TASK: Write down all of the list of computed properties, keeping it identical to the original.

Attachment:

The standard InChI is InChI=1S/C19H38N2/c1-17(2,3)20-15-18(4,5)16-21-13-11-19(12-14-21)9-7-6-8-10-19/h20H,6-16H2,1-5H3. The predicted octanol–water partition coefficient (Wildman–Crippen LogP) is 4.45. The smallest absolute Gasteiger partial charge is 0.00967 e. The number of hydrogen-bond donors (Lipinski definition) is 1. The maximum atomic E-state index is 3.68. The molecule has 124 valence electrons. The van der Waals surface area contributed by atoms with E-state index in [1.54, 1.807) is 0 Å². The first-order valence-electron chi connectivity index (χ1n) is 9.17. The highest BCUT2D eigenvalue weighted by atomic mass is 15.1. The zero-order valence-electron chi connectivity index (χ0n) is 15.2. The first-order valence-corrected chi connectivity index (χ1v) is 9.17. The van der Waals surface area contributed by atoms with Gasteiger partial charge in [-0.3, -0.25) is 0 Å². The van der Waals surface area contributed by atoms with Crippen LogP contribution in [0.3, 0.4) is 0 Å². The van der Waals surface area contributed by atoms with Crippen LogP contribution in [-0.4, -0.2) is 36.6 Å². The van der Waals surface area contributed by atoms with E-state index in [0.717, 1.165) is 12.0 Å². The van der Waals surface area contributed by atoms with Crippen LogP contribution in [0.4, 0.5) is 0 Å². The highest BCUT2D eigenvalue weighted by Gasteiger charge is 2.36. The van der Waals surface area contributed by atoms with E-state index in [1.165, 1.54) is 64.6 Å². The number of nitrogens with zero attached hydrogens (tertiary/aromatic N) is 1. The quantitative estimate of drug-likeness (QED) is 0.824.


The standard InChI is InChI=1S/C19H38N2/c1-17(2,3)20-15-18(4,5)16-21-13-11-19(12-14-21)9-7-6-8-10-19/h20H,6-16H2,1-5H3. The predicted octanol–water partition coefficient (Wildman–Crippen LogP) is 4.45. The smallest absolute Gasteiger partial charge is 0.00967 e. The number of hydrogen-bond donors (Lipinski definition) is 1. The maximum atomic E-state index is 3.68. The molecule has 124 valence electrons. The van der Waals surface area contributed by atoms with E-state index in [1.54, 1.807) is 0 Å². The first-order valence-electron chi connectivity index (χ1n) is 9.17. The highest BCUT2D eigenvalue weighted by atomic mass is 15.1. The zero-order valence-electron chi connectivity index (χ0n) is 15.2. The first-order valence-corrected chi connectivity index (χ1v) is 9.17. The van der Waals surface area contributed by atoms with Gasteiger partial charge in [-0.3, -0.25) is 0 Å². The van der Waals surface area contributed by atoms with Crippen LogP contribution in [0.3, 0.4) is 0 Å². The van der Waals surface area contributed by atoms with Crippen LogP contribution in [-0.4, -0.2) is 36.6 Å². The van der Waals surface area contributed by atoms with E-state index in [0.717, 1.165) is 12.0 Å². The van der Waals surface area contributed by atoms with Crippen LogP contribution in [0.4, 0.5) is 0 Å². The highest BCUT2D eigenvalue weighted by Gasteiger charge is 2.36. The van der Waals surface area contributed by atoms with E-state index in [1.165, 1.54) is 64.6 Å². The number of nitrogens with zero attached hydrogens (tertiary/aromatic N) is 1. The quantitative estimate of drug-likeness (QED) is 0.824.